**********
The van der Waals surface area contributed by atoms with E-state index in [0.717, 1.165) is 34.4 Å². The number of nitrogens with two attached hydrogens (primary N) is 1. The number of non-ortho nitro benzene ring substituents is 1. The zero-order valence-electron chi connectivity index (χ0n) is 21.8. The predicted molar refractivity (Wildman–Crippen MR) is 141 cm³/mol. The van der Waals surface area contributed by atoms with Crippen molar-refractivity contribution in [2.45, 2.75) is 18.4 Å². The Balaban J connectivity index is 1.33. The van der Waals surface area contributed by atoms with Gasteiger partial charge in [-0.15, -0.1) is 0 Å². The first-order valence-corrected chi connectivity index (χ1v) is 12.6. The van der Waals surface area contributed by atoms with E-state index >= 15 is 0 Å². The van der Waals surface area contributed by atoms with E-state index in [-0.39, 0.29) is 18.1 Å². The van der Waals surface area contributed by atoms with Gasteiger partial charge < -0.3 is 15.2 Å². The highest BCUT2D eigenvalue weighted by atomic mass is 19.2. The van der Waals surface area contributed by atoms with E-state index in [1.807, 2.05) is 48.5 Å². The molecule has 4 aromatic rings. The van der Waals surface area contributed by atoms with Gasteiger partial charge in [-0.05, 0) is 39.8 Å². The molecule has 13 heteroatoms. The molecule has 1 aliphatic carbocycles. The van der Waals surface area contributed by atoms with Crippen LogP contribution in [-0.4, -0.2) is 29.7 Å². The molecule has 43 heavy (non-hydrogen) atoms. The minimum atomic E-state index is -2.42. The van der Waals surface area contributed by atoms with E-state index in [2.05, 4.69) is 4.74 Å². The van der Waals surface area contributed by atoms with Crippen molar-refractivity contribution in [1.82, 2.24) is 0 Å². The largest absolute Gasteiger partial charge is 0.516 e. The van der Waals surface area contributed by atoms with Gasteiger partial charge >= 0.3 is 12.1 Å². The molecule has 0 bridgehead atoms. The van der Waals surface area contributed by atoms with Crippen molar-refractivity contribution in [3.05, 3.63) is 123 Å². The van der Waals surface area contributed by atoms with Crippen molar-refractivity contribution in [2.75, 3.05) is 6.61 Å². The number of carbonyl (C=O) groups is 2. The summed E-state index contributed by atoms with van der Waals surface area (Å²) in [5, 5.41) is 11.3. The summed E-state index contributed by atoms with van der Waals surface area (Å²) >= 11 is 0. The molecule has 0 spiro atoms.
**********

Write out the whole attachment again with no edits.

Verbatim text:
The van der Waals surface area contributed by atoms with E-state index in [0.717, 1.165) is 34.4 Å². The number of nitrogens with two attached hydrogens (primary N) is 1. The number of non-ortho nitro benzene ring substituents is 1. The zero-order valence-electron chi connectivity index (χ0n) is 21.8. The predicted molar refractivity (Wildman–Crippen MR) is 141 cm³/mol. The van der Waals surface area contributed by atoms with Crippen molar-refractivity contribution in [2.45, 2.75) is 18.4 Å². The Balaban J connectivity index is 1.33. The van der Waals surface area contributed by atoms with Gasteiger partial charge in [-0.15, -0.1) is 0 Å². The first-order valence-corrected chi connectivity index (χ1v) is 12.6. The van der Waals surface area contributed by atoms with E-state index >= 15 is 0 Å². The van der Waals surface area contributed by atoms with E-state index in [-0.39, 0.29) is 18.1 Å². The van der Waals surface area contributed by atoms with Gasteiger partial charge < -0.3 is 15.2 Å². The highest BCUT2D eigenvalue weighted by atomic mass is 19.2. The van der Waals surface area contributed by atoms with E-state index in [1.807, 2.05) is 48.5 Å². The molecule has 4 aromatic rings. The van der Waals surface area contributed by atoms with Gasteiger partial charge in [-0.05, 0) is 39.8 Å². The molecule has 13 heteroatoms. The molecule has 1 aliphatic carbocycles. The van der Waals surface area contributed by atoms with Crippen LogP contribution in [-0.4, -0.2) is 29.7 Å². The molecule has 43 heavy (non-hydrogen) atoms. The minimum atomic E-state index is -2.42. The van der Waals surface area contributed by atoms with E-state index in [2.05, 4.69) is 4.74 Å². The van der Waals surface area contributed by atoms with Crippen molar-refractivity contribution in [1.82, 2.24) is 0 Å². The largest absolute Gasteiger partial charge is 0.516 e. The van der Waals surface area contributed by atoms with Gasteiger partial charge >= 0.3 is 12.1 Å². The molecule has 0 bridgehead atoms. The van der Waals surface area contributed by atoms with Crippen molar-refractivity contribution in [3.05, 3.63) is 123 Å². The van der Waals surface area contributed by atoms with Crippen molar-refractivity contribution in [2.75, 3.05) is 6.61 Å². The number of carbonyl (C=O) groups is 2. The summed E-state index contributed by atoms with van der Waals surface area (Å²) in [5, 5.41) is 11.3. The summed E-state index contributed by atoms with van der Waals surface area (Å²) >= 11 is 0. The molecule has 0 spiro atoms.